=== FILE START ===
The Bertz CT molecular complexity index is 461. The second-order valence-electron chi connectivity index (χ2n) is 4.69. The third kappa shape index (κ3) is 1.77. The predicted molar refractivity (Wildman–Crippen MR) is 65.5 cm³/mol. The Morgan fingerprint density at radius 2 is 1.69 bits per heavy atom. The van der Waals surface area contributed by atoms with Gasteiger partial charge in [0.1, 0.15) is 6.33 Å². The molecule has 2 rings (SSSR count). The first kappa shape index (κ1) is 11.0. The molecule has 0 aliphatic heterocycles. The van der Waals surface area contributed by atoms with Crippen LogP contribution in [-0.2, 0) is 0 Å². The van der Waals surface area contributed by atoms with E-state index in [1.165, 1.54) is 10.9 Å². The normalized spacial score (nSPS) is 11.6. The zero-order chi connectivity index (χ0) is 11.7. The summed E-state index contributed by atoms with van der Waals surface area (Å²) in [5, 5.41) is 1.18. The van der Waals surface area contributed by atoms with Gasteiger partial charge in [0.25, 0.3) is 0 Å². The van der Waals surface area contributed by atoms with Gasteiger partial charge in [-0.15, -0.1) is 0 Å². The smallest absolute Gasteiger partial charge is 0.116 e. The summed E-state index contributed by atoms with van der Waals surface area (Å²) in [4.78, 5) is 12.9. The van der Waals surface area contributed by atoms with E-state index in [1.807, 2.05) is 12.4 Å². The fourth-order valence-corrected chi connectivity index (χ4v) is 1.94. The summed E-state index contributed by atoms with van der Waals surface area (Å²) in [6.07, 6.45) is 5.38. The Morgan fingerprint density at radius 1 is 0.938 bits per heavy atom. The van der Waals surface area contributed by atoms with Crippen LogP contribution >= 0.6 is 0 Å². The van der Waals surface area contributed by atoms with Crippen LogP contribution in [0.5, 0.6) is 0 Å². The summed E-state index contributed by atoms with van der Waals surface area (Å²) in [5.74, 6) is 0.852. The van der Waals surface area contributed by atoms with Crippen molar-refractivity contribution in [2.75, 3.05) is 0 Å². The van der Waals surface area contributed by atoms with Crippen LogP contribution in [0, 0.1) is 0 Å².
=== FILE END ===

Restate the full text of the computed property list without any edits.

The Bertz CT molecular complexity index is 461. The second-order valence-electron chi connectivity index (χ2n) is 4.69. The third kappa shape index (κ3) is 1.77. The predicted molar refractivity (Wildman–Crippen MR) is 65.5 cm³/mol. The Morgan fingerprint density at radius 2 is 1.69 bits per heavy atom. The van der Waals surface area contributed by atoms with Gasteiger partial charge in [0.1, 0.15) is 6.33 Å². The molecule has 2 rings (SSSR count). The first kappa shape index (κ1) is 11.0. The molecule has 0 aliphatic heterocycles. The van der Waals surface area contributed by atoms with Crippen LogP contribution in [-0.2, 0) is 0 Å². The van der Waals surface area contributed by atoms with E-state index in [1.165, 1.54) is 10.9 Å². The normalized spacial score (nSPS) is 11.6. The zero-order chi connectivity index (χ0) is 11.7. The summed E-state index contributed by atoms with van der Waals surface area (Å²) in [5, 5.41) is 1.18. The van der Waals surface area contributed by atoms with Gasteiger partial charge in [0.25, 0.3) is 0 Å². The van der Waals surface area contributed by atoms with Gasteiger partial charge in [-0.15, -0.1) is 0 Å². The smallest absolute Gasteiger partial charge is 0.116 e. The summed E-state index contributed by atoms with van der Waals surface area (Å²) in [4.78, 5) is 12.9. The van der Waals surface area contributed by atoms with E-state index in [1.807, 2.05) is 12.4 Å². The fourth-order valence-corrected chi connectivity index (χ4v) is 1.94. The summed E-state index contributed by atoms with van der Waals surface area (Å²) in [6.07, 6.45) is 5.38. The Morgan fingerprint density at radius 1 is 0.938 bits per heavy atom. The van der Waals surface area contributed by atoms with Crippen LogP contribution >= 0.6 is 0 Å². The van der Waals surface area contributed by atoms with Crippen LogP contribution in [0.5, 0.6) is 0 Å². The summed E-state index contributed by atoms with van der Waals surface area (Å²) in [5.74, 6) is 0.852. The van der Waals surface area contributed by atoms with Crippen molar-refractivity contribution in [2.75, 3.05) is 0 Å². The van der Waals surface area contributed by atoms with Crippen LogP contribution in [0, 0.1) is 0 Å².